A few weeks ago the Wall Street Journal reported on its readers’ top tech peeves for apps and gadgets in 2016 and I was not surprised to see one of my “favorites” included on this list: location tracking. It’s a valuable bit of information for advertisers so it’s not that surprising that apps like to track it. That said, the straightforward location tracking, tracked by accessing a phone’s GPS, is easier to block. It’s the less obvious methods that bother me. Take these three examples:
- Google’s new photo AI tool can determine the location of “almost any photo” without needing geo-tags. The technology is impressive and Google hasn’t yet said how and if it will be used. That said, Google already uses famous landmarks to “delight” users by creating automatic, location-based photo albums, even when users have turned off photo geo-tagging. This in itself is a bit creepy: users have told the app not to track location and yet it knows where photos were taken.
- Billboard tracking. Billboards were/are one of the last untracked advertising media. While it has been possible to estimate the number of people who would view a billboard, it wasn’t possible to know who had viewed it and if that impression had resulted in any conversions. Clear Channel is out to change that with a new service called Radar. “Clear Channel and its partners — AT&T Data Patterns, a unit of AT&T that collects location data from its subscribers; PlaceIQ, which uses location data collected from other apps to help determine consumer behavior; and Placed, which pays consumers for the right to track their movements and is able to link exposure to ads to in-store visits.” Clear Channel claims that “all data is anonymous and aggregated… meaning individual consumers cannot be identified.” Yet it is disconcerting, to say the least, to have a random exposure to a billboard in a public space be tracked and tied other behavior such as a purchase.
- Cross device tracking. This one may be the creepiest, and allows “ inaudible, high-frequency sounds to surreptitiously track a person’s online behavior across a range of devices, including phones, TVs, tablets, and computers.” Here’s how the Center for Democracy and Technology described SilverPush: “When a user encounters a SilverPush advertiser on the web, the advertiser drops a cookie on the computer while also playing an ultrasonic audio through the use of the speakers on the computer or device. The inaudible code is recognized and received on the other smart device by the software development kit installed on it. SilverPush also embeds audio beacon signals into TV commercials which are picked up silently by an app installed on a [device] (unknown to the user). The audio beacon enables companies like SilverPush to know which ads the user saw, how long the user watched the ad before changing the channel, which kind of smart devices the individual uses, along with other information that adds to the profile of each user that is linked across devices.”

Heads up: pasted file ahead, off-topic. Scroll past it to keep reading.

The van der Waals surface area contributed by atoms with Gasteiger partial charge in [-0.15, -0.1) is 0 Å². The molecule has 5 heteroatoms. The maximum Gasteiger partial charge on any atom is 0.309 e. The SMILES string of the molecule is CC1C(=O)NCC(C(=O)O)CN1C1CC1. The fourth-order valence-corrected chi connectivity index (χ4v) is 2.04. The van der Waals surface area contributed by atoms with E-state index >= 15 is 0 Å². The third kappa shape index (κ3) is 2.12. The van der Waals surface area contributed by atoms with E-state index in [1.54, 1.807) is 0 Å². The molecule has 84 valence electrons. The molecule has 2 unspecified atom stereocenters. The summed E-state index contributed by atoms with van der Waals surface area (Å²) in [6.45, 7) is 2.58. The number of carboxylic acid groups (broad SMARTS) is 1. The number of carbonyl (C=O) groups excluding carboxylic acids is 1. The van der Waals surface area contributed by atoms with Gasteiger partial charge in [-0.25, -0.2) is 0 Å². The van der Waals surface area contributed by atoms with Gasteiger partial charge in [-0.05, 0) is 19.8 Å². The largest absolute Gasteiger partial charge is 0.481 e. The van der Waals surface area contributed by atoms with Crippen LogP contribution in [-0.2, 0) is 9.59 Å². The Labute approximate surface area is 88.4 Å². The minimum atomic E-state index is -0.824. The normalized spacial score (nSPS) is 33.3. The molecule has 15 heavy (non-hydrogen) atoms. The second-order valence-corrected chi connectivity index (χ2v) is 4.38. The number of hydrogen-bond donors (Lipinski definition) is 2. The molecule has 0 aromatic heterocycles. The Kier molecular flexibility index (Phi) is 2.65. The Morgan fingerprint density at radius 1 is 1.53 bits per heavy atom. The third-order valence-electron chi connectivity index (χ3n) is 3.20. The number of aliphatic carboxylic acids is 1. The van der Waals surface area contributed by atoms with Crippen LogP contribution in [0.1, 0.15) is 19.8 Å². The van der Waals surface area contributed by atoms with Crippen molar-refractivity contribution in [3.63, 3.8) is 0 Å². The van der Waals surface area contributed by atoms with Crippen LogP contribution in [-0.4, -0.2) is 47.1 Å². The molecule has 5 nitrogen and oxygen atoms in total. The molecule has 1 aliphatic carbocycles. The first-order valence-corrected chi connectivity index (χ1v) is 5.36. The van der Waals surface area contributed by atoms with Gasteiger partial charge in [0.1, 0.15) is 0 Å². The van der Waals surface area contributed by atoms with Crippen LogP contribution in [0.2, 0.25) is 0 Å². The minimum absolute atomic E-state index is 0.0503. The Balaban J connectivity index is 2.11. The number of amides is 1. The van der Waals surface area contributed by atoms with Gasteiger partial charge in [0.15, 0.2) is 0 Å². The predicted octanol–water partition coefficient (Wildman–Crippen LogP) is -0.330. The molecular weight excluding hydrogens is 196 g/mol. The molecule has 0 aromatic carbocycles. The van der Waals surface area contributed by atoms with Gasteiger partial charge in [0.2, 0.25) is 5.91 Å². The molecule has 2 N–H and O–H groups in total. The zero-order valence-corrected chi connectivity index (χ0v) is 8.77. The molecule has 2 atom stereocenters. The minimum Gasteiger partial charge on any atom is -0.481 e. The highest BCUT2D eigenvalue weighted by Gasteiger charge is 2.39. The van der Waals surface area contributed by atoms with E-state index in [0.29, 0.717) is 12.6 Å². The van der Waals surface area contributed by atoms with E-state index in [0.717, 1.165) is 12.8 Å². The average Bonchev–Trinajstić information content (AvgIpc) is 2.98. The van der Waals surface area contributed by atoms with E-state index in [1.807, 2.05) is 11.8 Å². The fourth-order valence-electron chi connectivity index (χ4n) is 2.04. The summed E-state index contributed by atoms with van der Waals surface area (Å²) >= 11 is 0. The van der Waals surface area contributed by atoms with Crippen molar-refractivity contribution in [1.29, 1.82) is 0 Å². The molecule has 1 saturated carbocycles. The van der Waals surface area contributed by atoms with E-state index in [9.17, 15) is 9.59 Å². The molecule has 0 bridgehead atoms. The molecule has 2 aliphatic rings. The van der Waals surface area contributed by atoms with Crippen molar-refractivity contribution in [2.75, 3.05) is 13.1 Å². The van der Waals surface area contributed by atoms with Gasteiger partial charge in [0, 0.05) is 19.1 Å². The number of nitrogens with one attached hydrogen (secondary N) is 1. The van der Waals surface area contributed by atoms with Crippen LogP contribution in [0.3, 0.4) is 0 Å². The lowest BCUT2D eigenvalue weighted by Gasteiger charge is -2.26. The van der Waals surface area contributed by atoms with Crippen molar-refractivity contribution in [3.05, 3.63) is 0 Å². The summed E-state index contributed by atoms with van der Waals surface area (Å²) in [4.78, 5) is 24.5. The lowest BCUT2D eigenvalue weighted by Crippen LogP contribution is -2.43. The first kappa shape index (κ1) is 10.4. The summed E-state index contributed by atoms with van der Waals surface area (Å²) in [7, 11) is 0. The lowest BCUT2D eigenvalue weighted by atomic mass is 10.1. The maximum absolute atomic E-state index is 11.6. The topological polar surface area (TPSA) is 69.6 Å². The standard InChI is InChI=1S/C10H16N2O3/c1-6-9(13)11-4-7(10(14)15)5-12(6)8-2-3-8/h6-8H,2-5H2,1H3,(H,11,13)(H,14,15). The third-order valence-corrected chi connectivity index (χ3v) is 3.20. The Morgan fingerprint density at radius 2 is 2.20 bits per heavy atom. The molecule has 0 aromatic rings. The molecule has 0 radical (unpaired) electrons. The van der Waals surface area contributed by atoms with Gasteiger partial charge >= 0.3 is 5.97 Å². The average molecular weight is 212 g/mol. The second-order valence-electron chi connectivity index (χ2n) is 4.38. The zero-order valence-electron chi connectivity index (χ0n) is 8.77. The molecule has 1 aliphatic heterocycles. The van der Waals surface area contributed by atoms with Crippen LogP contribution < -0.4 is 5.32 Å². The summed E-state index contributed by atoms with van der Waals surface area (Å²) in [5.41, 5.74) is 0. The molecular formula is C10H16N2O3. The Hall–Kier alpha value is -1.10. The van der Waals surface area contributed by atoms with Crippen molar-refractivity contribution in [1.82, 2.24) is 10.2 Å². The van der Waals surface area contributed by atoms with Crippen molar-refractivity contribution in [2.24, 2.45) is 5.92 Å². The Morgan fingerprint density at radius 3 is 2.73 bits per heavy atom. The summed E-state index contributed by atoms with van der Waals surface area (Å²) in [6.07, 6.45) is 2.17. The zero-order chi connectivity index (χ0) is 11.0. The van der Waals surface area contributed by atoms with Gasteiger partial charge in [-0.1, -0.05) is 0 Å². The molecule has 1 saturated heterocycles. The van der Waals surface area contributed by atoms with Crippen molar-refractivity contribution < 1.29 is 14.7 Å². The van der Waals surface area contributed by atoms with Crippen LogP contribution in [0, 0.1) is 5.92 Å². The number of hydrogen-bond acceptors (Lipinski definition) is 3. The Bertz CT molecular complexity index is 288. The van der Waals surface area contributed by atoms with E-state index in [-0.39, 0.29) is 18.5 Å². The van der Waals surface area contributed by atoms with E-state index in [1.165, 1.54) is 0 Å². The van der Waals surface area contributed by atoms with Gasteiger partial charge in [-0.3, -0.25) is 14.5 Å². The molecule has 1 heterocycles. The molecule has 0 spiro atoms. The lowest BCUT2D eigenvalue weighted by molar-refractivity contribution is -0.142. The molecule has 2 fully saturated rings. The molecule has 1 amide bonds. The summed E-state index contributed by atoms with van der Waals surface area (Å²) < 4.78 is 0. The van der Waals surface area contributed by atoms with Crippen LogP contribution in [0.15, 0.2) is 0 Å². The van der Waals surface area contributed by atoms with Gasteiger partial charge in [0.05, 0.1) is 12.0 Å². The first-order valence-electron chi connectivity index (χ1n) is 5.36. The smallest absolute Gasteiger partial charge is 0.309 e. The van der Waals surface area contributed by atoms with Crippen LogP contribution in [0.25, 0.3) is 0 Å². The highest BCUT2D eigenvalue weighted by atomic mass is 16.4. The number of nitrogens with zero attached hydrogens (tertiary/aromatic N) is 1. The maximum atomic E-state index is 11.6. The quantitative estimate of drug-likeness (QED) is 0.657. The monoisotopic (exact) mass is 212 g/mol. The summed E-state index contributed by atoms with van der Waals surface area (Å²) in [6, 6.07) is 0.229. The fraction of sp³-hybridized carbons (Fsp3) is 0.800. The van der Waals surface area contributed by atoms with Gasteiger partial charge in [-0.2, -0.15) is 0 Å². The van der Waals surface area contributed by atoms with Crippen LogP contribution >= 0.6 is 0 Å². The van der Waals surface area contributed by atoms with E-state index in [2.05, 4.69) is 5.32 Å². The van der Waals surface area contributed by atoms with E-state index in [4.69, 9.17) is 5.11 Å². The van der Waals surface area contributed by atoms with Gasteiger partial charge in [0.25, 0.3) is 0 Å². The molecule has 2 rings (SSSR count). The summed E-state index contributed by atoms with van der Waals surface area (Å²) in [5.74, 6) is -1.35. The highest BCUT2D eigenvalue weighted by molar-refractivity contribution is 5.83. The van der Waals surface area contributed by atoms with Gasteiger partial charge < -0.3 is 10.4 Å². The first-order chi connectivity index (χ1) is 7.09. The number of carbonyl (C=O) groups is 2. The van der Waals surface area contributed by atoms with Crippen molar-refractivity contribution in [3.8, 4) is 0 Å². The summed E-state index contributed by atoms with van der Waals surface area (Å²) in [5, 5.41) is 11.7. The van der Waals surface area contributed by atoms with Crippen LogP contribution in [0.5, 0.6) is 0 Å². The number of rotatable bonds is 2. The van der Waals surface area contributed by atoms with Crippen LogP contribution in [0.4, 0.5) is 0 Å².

Of the three examples of intrusive tracking, above, it’s really the second and third that are egregious invasions of user’s privacy, where it is unlikely that any consent to this kind of tracking was given. In fact, it seems that the tracking technology is intentionally hidden in other apps. Given that government regulations lag behind technology in almost every other aspect, it is unlikely that any US agency will put a stop to these practices.
What might happen is that other companies might see the benefit of protecting users, Kate Murphy in the New York Times brought up consumer frustration with Spam in the 1990s: “The fix came only when entities like Spamhaus started compiling lists of bad actors, based in part on what consumers marked as spam. Email providers then subscribed to those lists so they could block offenders. Perhaps mobile operators, wanting to get ahead in customer acquisition goals, will adopt the blocking technology. This is the war currently being played out in the mobile advertising space, where companies like Shine provide ad-blocking software directly to mobile providers and companies without a stake in the mobile advertising space, such as Apple, have allowed ad blocking apps on their devices. In fact, a recent study showed that a fifth of adults in the UK block ads and almost 50% of 18-24 year olds do so.
Says Jason Kint, chief executive of Digital Content Next: “By installing ad blockers, consumers are telling us very clearly they don’t want to be tracked across the web. That’s going to be uncomfortable for a lot of advertising technology companies out there who have been enjoying what has been the Wild West.” And that is the question: will users understand the level of data collected about them? Will they consider it invasive? Will new startups provide tools to fight the new ad tech, and if so, how will those tools be adopted? Will app stores develop new tools to both detect trackers and notify users about them before they download and install and app?
It may be that the FTC will catch up to new tracking technology. “Last year, the agency settled charges against Nomi Technologies, a retail-tracking company that uses signals from shoppers’ mobile phones to track their movements through stores. The agency claimed that the company had misled consumers about their opt-out options.” It has also heard comments about cross-device tracking. It will be interesting what tracking techniques, if any, the FTC will ban and what new technology will be developed to get around those restrictions. Right now, it seems, it’s mobile users are in the cross-hairs.